California man charged with perjury in Hollywood execs suit
A Los Angeles man has been charged by New York federal prosecutors with perjury for allegedly falsifying emails to support his lawsuit against entertainment industry executives.
Rovier Carrington, 22, was arrested Tuesday in California and released on $15,000 bail after a court appearance.
A message seeking comment was sent to his court-appointed attorney.
A man is backing away from his lawsuit that leveled a rape allegation against the late Brad Grey, the former chairman and chief executive of Paramount Pictures, and accused a former MTV executive of sexual assault.
Manhattan U.S. Attorney Audrey Strauss said in a release Wednesday that Carrington had made “extremely serious allegations” including that Hollywood executives, including the late Paramount Chief Executive Brad Grey, had sexually assaulted him and defrauded him when they refused to produce his reality television program. She said he then lied about faking evidence.
The perjury charge was filed after the collapse of his 2018 Manhattan lawsuit against Viacom and Paramount Pictures executives in which he claimed he was the victim of sexual offenses, unfair competition, fraud, misappropriation and other misdeeds.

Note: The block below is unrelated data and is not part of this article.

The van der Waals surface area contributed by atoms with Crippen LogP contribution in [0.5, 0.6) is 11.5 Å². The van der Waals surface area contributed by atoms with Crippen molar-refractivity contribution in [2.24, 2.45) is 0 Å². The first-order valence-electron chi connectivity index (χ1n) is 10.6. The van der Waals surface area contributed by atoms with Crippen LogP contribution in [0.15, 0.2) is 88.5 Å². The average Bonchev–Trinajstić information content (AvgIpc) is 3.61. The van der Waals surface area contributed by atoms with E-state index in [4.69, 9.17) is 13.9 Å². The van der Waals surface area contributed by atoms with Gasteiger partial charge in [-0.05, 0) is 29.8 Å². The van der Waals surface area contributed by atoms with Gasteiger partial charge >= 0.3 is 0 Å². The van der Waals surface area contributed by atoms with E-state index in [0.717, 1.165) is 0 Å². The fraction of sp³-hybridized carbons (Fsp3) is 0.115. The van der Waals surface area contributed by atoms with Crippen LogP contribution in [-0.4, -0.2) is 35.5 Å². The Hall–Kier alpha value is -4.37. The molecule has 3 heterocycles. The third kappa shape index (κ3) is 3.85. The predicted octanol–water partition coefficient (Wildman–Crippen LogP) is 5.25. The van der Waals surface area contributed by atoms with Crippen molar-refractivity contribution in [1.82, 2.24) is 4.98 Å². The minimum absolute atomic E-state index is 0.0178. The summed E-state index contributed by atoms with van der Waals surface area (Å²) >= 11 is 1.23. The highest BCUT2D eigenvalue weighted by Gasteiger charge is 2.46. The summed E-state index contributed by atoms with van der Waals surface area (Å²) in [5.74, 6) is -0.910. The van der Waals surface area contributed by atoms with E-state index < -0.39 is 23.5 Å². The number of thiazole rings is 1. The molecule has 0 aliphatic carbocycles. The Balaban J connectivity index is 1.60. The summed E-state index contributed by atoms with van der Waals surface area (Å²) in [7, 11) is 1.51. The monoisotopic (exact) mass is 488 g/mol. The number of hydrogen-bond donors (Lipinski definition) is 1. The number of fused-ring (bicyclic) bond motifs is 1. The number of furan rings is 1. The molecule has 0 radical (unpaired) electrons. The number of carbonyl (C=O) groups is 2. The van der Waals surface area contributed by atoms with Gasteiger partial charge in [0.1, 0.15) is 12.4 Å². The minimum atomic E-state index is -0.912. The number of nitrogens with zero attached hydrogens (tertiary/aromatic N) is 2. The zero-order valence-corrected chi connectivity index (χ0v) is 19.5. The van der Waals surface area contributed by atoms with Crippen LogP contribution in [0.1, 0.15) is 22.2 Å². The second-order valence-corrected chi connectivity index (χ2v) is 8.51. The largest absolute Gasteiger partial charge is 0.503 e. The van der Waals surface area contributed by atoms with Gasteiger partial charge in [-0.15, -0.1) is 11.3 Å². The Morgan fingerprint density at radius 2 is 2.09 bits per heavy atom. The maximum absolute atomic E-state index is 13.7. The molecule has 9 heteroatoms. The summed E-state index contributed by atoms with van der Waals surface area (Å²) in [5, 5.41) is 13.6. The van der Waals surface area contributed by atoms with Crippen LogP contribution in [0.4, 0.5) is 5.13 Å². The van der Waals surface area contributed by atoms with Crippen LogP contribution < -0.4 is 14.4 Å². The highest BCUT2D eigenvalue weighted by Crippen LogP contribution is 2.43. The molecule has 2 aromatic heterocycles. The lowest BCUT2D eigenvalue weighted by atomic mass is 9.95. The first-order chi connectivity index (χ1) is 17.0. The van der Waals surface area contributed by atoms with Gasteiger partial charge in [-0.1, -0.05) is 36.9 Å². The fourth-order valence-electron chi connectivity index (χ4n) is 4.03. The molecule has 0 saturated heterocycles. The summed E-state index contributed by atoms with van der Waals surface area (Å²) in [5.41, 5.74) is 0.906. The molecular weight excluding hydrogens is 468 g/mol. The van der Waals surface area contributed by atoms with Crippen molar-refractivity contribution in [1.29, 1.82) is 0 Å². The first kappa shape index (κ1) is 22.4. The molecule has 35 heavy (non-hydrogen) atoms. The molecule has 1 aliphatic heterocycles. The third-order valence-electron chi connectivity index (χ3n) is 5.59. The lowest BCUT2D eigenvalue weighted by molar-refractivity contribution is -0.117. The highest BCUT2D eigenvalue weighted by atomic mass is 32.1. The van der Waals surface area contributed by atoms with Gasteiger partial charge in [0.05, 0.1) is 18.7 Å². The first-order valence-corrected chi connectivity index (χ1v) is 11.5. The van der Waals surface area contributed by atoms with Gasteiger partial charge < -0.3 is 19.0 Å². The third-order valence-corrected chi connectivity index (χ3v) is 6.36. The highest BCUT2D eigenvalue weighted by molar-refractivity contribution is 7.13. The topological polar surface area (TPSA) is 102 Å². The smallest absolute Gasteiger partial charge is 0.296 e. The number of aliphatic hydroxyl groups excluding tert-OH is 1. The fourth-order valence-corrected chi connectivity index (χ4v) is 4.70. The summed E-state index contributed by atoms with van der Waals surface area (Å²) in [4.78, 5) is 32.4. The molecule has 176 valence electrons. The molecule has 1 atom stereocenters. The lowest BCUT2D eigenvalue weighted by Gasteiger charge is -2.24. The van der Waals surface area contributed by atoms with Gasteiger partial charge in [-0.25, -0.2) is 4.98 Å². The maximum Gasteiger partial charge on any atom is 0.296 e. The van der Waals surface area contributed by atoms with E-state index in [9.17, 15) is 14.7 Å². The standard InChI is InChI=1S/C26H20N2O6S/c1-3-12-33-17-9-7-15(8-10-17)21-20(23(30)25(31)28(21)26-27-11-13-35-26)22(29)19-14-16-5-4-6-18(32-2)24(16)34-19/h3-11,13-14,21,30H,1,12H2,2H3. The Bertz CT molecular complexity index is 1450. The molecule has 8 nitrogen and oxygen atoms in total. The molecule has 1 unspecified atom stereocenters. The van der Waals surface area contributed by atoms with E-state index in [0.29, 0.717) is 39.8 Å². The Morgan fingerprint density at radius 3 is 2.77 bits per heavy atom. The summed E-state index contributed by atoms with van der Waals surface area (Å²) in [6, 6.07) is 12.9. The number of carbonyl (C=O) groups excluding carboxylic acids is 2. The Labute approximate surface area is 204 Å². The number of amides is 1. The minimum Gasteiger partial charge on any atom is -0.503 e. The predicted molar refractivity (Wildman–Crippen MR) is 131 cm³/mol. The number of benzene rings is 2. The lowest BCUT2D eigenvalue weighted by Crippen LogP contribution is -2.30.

He had claimed in the lawsuit that he was “related to Hollywood royalty” as the great-grandson of one of “The Three Stooges” and was a writer, actor and producer of TV shows who had worked in 2010 on a reality television show: “The Life of a Trendsetter.”
After defendants in the civil action produced proof that emails were fabricated, Judge Katherine Polk Failla in Manhattan ordered Carrington to pay $600,000 in attorneys’ fees and costs.
She said that Carrington had taken steps, including discarding an iPhone, to destroy evidence in the case even as defendants were trying to obtain as much information as possible about his allegations.
Failla dismissed the lawsuit, disallowing Carrington to refile it, but she declined a request by defendants to make a criminal referral to federal prosecutors.
Prosecutors said Wednesday that email chains that Carrington submitted to support his lawsuit were faked and he was unable to produce original versions of any of the chains. They said the versions of the email chains he offered also could not be located in email accounts belonging to alleged recipients.
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